A growing movement today favors making those relationships commonly called same-sex unions the legal equivalent of marriage. This situation challenges Catholics—and all who seek the truth—to think deeply about the meaning of marriage, its purposes, and its value to individuals, families, and society. This kind of reflection, using reason and faith, is an appropriate starting point and framework for the current debate.
We, the Catholic bishops of the United States, offer here some basic truths to assist people in understanding Catholic teaching about marriage and to enable them to promote marriage and its sacredness.
1. What is marriage?
Marriage,as instituted by God, is a faithful, exclusive, lifelong union of a man and a woman joined in an intimate community of life and love. They commit themselves completely to each other and to the wondrous responsibility of bringing children intothe world and caring for them. The call to marriage is woven deeply into the human spirit. Man and woman are equal. However, as created, they are different from but made for each other. This complementarity, including sexual difference, draws them together in a mutually loving union that should be always open to the procreation of children (see Catechism of the Catholic Church [CCC], nos. 1602-1605). These truths about marriageare present in the order ofnature and can be perceived by the light of human reason. They have been confirmed by divine Revelation in Sacred Scripture.
2. What does our faith tell us about marriage?
Marriage comes from the loving hand of God, who fashioned both male and female in the divine image (see Gn 1:27). A man "leaves his father and mother and clings to his wife, and the two of them become one body" (Gn 2:24). The man recognizes the woman as "bone of my bones and flesh of my flesh" (Gn 2:23). God blesses the man and woman and commands them to "be fertile and multiply" (Gn 1:28). Jesus reiterates these teachings from Genesis, saying, "But from the beginning of creation, 'God made them male and female. For this reason a man shall leave his father and mother [and be joined to his wife], and the two shall become one flesh'" (Mk 10:6-8).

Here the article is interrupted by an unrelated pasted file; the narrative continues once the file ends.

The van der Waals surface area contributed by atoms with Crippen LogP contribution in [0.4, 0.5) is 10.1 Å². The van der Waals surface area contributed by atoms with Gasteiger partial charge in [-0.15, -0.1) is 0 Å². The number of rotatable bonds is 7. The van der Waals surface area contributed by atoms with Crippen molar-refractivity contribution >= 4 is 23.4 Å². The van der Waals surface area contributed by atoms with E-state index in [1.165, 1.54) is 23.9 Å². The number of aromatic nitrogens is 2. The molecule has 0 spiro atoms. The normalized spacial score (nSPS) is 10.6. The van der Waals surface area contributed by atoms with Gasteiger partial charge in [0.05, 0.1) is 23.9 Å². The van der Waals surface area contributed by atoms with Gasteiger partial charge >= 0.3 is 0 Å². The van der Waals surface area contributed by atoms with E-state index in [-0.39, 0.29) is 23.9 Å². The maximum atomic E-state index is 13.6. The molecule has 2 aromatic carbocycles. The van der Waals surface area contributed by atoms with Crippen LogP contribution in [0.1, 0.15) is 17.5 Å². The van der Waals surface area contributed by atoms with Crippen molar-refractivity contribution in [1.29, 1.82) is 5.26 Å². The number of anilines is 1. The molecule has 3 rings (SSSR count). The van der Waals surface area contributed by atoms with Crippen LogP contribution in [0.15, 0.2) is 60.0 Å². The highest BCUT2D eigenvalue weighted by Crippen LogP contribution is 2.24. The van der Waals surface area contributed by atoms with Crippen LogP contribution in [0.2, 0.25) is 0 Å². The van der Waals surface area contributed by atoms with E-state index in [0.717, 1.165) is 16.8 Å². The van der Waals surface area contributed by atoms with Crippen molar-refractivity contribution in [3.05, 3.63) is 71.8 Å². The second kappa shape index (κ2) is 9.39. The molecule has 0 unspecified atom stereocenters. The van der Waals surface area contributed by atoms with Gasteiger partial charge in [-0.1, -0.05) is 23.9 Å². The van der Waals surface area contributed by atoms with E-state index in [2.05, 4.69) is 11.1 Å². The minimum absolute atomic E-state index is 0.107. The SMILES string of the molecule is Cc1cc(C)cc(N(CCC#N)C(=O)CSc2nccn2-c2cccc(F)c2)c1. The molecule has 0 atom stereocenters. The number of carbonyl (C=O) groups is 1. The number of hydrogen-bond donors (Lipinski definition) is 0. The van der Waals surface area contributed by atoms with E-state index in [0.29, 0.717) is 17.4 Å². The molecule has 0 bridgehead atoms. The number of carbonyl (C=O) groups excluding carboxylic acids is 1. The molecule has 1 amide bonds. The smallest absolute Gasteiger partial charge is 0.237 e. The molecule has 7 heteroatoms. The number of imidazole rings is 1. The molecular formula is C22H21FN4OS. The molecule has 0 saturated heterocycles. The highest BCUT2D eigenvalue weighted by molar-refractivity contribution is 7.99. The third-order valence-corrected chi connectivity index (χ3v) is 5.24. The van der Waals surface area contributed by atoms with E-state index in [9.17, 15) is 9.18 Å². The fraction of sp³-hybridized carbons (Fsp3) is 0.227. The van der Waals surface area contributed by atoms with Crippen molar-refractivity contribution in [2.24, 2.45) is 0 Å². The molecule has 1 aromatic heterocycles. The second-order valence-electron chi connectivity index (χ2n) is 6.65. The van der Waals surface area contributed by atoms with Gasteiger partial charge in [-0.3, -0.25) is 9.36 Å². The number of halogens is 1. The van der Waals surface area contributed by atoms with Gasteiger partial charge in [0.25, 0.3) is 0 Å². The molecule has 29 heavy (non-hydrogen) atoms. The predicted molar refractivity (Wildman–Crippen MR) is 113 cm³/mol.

These biblical passages help us to appreciate God's plan for marriage. It is an intimate union in which the spouses give themselves, as equal persons, completely and lovingly to one another. By their mutual gift of self, they cooperate with God in bringing children to life and in caring for them.
Marriage is both a natural institution and a sacred union because it is rooted in the divine plan for creation. In addition, the Church teaches that the valid marriage of baptized Christians is a sacrament—a saving reality. Jesus Christ made marriage a symbol of his love for his Church (see Eph 5:25-33). This means that a sacramental marriage lets the world see, in human terms, something of the faithful, creative, abundant, and self-emptying love of Christ. A true marriage in the Lord with his grace will bring the spouses to holiness. Their love, manifested in fidelity, passion, fertility, generosity, sacrifice, forgiveness, and healing, makes known God's love in their family, communities, and society. This Christian meaning confirms and strengthens the human value of a marital union (see CCC, nos. 1612-1617; 1641-1642).
3. Why can marriage exist only between a man and a woman?
The natural structure of human sexuality makes man and woman complementary partners for the transmission of human life. Only a union of male and female can express the sexual complementarity willed by God for marriage. The permanent and exclusive commitment of marriage is the necessary context for the expression of sexual love intended by God both to serve the transmission of human life and to build up the bond between husband and wife (see CCC, nos. 1639-1640).
In marriage, husband and wife give themselves totally to each other in their masculinity and femininity (see CCC, no. 1643). They are equal as human beings but different as man and woman, fulfilling each other through this natural difference. This unique complementarity makes possible the conjugal bond that is the core of marriage.